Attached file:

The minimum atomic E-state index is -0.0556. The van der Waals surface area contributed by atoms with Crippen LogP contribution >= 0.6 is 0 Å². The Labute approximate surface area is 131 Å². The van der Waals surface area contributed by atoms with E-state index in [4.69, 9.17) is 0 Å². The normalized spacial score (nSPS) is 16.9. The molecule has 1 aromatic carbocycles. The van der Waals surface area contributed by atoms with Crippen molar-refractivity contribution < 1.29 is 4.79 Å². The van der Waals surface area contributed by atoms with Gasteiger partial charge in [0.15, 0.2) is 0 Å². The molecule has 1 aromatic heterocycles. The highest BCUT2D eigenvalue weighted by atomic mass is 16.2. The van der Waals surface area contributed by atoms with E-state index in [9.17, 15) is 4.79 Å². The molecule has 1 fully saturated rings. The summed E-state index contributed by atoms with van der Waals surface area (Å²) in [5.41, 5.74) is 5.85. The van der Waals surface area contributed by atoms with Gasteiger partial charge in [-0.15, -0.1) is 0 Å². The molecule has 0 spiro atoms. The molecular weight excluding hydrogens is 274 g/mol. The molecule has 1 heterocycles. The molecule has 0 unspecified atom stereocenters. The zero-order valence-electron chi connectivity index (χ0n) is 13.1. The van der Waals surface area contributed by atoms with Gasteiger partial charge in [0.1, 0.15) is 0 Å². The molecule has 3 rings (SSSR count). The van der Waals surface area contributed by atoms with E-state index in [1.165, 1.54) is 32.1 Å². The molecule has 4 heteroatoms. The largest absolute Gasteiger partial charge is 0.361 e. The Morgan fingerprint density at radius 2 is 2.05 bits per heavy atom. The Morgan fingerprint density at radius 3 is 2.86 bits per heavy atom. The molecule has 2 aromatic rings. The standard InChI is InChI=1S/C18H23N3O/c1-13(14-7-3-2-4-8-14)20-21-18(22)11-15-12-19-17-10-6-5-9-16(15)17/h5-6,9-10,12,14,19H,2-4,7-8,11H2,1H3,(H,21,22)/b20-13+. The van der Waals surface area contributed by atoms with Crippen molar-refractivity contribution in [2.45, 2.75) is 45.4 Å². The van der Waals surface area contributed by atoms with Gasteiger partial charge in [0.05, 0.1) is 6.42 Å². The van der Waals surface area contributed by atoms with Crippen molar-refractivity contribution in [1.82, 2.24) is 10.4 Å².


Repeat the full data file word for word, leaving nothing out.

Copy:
The minimum atomic E-state index is -0.0556. The van der Waals surface area contributed by atoms with Crippen LogP contribution >= 0.6 is 0 Å². The Labute approximate surface area is 131 Å². The van der Waals surface area contributed by atoms with E-state index in [4.69, 9.17) is 0 Å². The normalized spacial score (nSPS) is 16.9. The molecule has 1 aromatic carbocycles. The van der Waals surface area contributed by atoms with Crippen molar-refractivity contribution < 1.29 is 4.79 Å². The van der Waals surface area contributed by atoms with Gasteiger partial charge in [0.15, 0.2) is 0 Å². The molecule has 1 aromatic heterocycles. The highest BCUT2D eigenvalue weighted by atomic mass is 16.2. The van der Waals surface area contributed by atoms with E-state index in [9.17, 15) is 4.79 Å². The molecule has 1 fully saturated rings. The summed E-state index contributed by atoms with van der Waals surface area (Å²) in [5.41, 5.74) is 5.85. The van der Waals surface area contributed by atoms with Gasteiger partial charge in [-0.15, -0.1) is 0 Å². The molecule has 0 spiro atoms. The molecular weight excluding hydrogens is 274 g/mol. The molecule has 1 heterocycles. The molecule has 0 unspecified atom stereocenters. The zero-order valence-electron chi connectivity index (χ0n) is 13.1. The van der Waals surface area contributed by atoms with Gasteiger partial charge in [0.1, 0.15) is 0 Å². The molecule has 3 rings (SSSR count). The van der Waals surface area contributed by atoms with E-state index in [1.165, 1.54) is 32.1 Å². The molecule has 4 heteroatoms. The largest absolute Gasteiger partial charge is 0.361 e. The Morgan fingerprint density at radius 2 is 2.05 bits per heavy atom. The Morgan fingerprint density at radius 3 is 2.86 bits per heavy atom. The molecule has 2 aromatic rings. The standard InChI is InChI=1S/C18H23N3O/c1-13(14-7-3-2-4-8-14)20-21-18(22)11-15-12-19-17-10-6-5-9-16(15)17/h5-6,9-10,12,14,19H,2-4,7-8,11H2,1H3,(H,21,22)/b20-13+. The van der Waals surface area contributed by atoms with Crippen molar-refractivity contribution in [2.45, 2.75) is 45.4 Å². The van der Waals surface area contributed by atoms with Gasteiger partial charge in [0.05, 0.1) is 6.42 Å². The van der Waals surface area contributed by atoms with Crippen molar-refractivity contribution in [1.82, 2.24) is 10.4 Å².